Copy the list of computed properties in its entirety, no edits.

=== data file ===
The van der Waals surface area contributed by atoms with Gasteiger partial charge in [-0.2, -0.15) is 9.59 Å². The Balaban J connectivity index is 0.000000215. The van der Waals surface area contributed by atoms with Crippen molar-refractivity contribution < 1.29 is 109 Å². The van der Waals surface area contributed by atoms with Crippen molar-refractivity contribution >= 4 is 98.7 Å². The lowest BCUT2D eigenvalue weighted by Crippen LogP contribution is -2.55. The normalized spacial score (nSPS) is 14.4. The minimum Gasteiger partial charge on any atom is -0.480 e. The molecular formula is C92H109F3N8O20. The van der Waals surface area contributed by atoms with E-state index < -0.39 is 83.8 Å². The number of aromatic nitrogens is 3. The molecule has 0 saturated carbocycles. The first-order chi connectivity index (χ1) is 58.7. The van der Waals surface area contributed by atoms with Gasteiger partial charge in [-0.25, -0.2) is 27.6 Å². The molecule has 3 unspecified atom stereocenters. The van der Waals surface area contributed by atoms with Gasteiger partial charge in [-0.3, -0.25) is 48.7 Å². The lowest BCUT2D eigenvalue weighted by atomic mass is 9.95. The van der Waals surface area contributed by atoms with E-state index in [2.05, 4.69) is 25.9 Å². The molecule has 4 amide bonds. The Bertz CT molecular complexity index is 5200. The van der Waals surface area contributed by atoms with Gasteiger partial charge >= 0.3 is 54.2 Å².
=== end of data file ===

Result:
The van der Waals surface area contributed by atoms with Gasteiger partial charge in [-0.2, -0.15) is 9.59 Å². The Balaban J connectivity index is 0.000000215. The van der Waals surface area contributed by atoms with Crippen molar-refractivity contribution < 1.29 is 109 Å². The van der Waals surface area contributed by atoms with Crippen molar-refractivity contribution >= 4 is 98.7 Å². The lowest BCUT2D eigenvalue weighted by Crippen LogP contribution is -2.55. The normalized spacial score (nSPS) is 14.4. The minimum Gasteiger partial charge on any atom is -0.480 e. The molecular formula is C92H109F3N8O20. The van der Waals surface area contributed by atoms with E-state index < -0.39 is 83.8 Å². The number of aromatic nitrogens is 3. The molecule has 0 saturated carbocycles. The first-order chi connectivity index (χ1) is 58.7. The van der Waals surface area contributed by atoms with Gasteiger partial charge in [-0.25, -0.2) is 27.6 Å². The molecule has 3 unspecified atom stereocenters. The van der Waals surface area contributed by atoms with Gasteiger partial charge in [-0.3, -0.25) is 48.7 Å². The lowest BCUT2D eigenvalue weighted by atomic mass is 9.95. The van der Waals surface area contributed by atoms with E-state index in [2.05, 4.69) is 25.9 Å². The molecule has 4 amide bonds. The Bertz CT molecular complexity index is 5200. The van der Waals surface area contributed by atoms with Gasteiger partial charge >= 0.3 is 54.2 Å².